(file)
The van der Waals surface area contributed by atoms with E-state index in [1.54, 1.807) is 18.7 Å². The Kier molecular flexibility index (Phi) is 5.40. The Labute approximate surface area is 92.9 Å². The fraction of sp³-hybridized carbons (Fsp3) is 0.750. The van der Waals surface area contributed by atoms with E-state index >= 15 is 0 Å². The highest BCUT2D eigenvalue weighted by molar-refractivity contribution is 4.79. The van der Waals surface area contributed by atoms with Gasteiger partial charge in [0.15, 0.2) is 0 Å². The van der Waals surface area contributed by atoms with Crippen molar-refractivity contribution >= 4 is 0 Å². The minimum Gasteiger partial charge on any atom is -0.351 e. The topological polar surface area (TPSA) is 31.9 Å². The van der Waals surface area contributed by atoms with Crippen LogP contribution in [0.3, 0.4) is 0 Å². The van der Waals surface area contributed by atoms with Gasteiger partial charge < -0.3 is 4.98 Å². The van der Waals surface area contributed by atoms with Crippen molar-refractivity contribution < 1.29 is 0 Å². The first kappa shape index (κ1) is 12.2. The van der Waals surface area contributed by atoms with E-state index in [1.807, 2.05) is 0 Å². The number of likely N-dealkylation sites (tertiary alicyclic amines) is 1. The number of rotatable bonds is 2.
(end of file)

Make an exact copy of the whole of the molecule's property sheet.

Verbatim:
The van der Waals surface area contributed by atoms with E-state index in [1.54, 1.807) is 18.7 Å². The Kier molecular flexibility index (Phi) is 5.40. The Labute approximate surface area is 92.9 Å². The fraction of sp³-hybridized carbons (Fsp3) is 0.750. The van der Waals surface area contributed by atoms with E-state index >= 15 is 0 Å². The highest BCUT2D eigenvalue weighted by molar-refractivity contribution is 4.79. The van der Waals surface area contributed by atoms with Gasteiger partial charge in [0.15, 0.2) is 0 Å². The van der Waals surface area contributed by atoms with Crippen molar-refractivity contribution >= 4 is 0 Å². The minimum Gasteiger partial charge on any atom is -0.351 e. The topological polar surface area (TPSA) is 31.9 Å². The van der Waals surface area contributed by atoms with Crippen LogP contribution in [0.3, 0.4) is 0 Å². The van der Waals surface area contributed by atoms with Gasteiger partial charge < -0.3 is 4.98 Å². The van der Waals surface area contributed by atoms with Crippen molar-refractivity contribution < 1.29 is 0 Å². The first kappa shape index (κ1) is 12.2. The van der Waals surface area contributed by atoms with E-state index in [1.807, 2.05) is 0 Å². The number of likely N-dealkylation sites (tertiary alicyclic amines) is 1. The number of rotatable bonds is 2.